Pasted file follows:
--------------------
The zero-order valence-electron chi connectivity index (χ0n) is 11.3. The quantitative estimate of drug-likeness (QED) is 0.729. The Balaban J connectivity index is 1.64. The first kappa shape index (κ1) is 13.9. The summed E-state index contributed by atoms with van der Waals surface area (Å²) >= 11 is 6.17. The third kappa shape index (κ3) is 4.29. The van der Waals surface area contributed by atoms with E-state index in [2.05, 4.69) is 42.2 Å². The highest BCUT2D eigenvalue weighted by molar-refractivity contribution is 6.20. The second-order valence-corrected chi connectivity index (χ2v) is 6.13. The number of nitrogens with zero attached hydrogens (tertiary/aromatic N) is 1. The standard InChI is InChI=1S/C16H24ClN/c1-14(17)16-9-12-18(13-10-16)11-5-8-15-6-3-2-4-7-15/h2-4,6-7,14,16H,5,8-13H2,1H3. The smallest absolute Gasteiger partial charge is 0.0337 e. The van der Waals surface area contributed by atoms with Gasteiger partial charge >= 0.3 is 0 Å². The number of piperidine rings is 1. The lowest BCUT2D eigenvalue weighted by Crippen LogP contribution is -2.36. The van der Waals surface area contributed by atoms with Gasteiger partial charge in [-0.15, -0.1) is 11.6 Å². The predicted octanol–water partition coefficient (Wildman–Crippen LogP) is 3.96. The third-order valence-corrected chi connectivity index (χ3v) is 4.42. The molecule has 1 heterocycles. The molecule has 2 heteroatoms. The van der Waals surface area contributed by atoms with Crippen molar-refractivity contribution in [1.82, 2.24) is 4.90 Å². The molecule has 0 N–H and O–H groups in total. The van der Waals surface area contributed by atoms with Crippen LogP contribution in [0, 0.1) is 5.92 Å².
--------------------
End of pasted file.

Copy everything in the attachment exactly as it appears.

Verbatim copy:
The zero-order valence-electron chi connectivity index (χ0n) is 11.3. The quantitative estimate of drug-likeness (QED) is 0.729. The Balaban J connectivity index is 1.64. The first kappa shape index (κ1) is 13.9. The summed E-state index contributed by atoms with van der Waals surface area (Å²) >= 11 is 6.17. The third kappa shape index (κ3) is 4.29. The van der Waals surface area contributed by atoms with E-state index in [2.05, 4.69) is 42.2 Å². The highest BCUT2D eigenvalue weighted by molar-refractivity contribution is 6.20. The second-order valence-corrected chi connectivity index (χ2v) is 6.13. The number of nitrogens with zero attached hydrogens (tertiary/aromatic N) is 1. The standard InChI is InChI=1S/C16H24ClN/c1-14(17)16-9-12-18(13-10-16)11-5-8-15-6-3-2-4-7-15/h2-4,6-7,14,16H,5,8-13H2,1H3. The smallest absolute Gasteiger partial charge is 0.0337 e. The van der Waals surface area contributed by atoms with Gasteiger partial charge >= 0.3 is 0 Å². The number of piperidine rings is 1. The lowest BCUT2D eigenvalue weighted by Crippen LogP contribution is -2.36. The van der Waals surface area contributed by atoms with Gasteiger partial charge in [-0.15, -0.1) is 11.6 Å². The predicted octanol–water partition coefficient (Wildman–Crippen LogP) is 3.96. The third-order valence-corrected chi connectivity index (χ3v) is 4.42. The molecule has 1 heterocycles. The molecule has 2 heteroatoms. The van der Waals surface area contributed by atoms with Crippen molar-refractivity contribution in [1.82, 2.24) is 4.90 Å². The molecule has 0 N–H and O–H groups in total. The van der Waals surface area contributed by atoms with Crippen LogP contribution in [0, 0.1) is 5.92 Å².